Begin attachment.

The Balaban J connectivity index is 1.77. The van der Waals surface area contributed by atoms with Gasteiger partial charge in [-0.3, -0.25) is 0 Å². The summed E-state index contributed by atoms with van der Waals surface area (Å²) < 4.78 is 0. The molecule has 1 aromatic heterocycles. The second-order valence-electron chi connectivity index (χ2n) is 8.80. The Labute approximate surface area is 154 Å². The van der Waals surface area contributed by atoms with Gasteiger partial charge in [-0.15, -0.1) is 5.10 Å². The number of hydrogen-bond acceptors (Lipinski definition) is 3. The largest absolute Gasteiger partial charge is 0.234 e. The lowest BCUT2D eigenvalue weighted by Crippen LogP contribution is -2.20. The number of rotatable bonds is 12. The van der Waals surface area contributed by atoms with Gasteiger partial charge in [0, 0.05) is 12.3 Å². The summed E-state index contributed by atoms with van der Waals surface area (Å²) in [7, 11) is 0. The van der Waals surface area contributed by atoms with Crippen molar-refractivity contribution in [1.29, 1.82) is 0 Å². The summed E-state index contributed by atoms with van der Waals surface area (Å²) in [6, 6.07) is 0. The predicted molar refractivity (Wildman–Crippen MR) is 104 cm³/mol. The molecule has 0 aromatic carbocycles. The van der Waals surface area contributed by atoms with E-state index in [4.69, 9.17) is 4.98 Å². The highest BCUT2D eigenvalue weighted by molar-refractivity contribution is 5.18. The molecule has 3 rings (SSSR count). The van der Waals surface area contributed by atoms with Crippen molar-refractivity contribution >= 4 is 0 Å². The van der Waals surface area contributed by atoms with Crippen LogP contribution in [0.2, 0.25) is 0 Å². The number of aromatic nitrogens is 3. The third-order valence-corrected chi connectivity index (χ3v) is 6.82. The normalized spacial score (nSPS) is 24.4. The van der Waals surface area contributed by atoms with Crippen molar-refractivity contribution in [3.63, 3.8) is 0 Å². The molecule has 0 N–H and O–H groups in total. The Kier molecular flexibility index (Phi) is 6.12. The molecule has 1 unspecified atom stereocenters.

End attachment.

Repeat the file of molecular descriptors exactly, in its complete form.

The Balaban J connectivity index is 1.77. The van der Waals surface area contributed by atoms with Gasteiger partial charge in [-0.3, -0.25) is 0 Å². The summed E-state index contributed by atoms with van der Waals surface area (Å²) < 4.78 is 0. The molecule has 1 aromatic heterocycles. The second-order valence-electron chi connectivity index (χ2n) is 8.80. The Labute approximate surface area is 154 Å². The van der Waals surface area contributed by atoms with Gasteiger partial charge in [-0.15, -0.1) is 5.10 Å². The number of hydrogen-bond acceptors (Lipinski definition) is 3. The largest absolute Gasteiger partial charge is 0.234 e. The lowest BCUT2D eigenvalue weighted by Crippen LogP contribution is -2.20. The number of rotatable bonds is 12. The van der Waals surface area contributed by atoms with Gasteiger partial charge in [0, 0.05) is 12.3 Å². The summed E-state index contributed by atoms with van der Waals surface area (Å²) in [7, 11) is 0. The van der Waals surface area contributed by atoms with Crippen molar-refractivity contribution in [1.29, 1.82) is 0 Å². The summed E-state index contributed by atoms with van der Waals surface area (Å²) in [6, 6.07) is 0. The predicted molar refractivity (Wildman–Crippen MR) is 104 cm³/mol. The molecule has 0 aromatic carbocycles. The van der Waals surface area contributed by atoms with E-state index in [4.69, 9.17) is 4.98 Å². The highest BCUT2D eigenvalue weighted by molar-refractivity contribution is 5.18. The molecule has 3 rings (SSSR count). The van der Waals surface area contributed by atoms with Crippen molar-refractivity contribution >= 4 is 0 Å². The van der Waals surface area contributed by atoms with Crippen LogP contribution in [0.2, 0.25) is 0 Å². The number of aromatic nitrogens is 3. The third-order valence-corrected chi connectivity index (χ3v) is 6.82. The normalized spacial score (nSPS) is 24.4. The van der Waals surface area contributed by atoms with Crippen molar-refractivity contribution in [3.63, 3.8) is 0 Å². The molecule has 0 N–H and O–H groups in total. The Kier molecular flexibility index (Phi) is 6.12. The molecule has 1 unspecified atom stereocenters.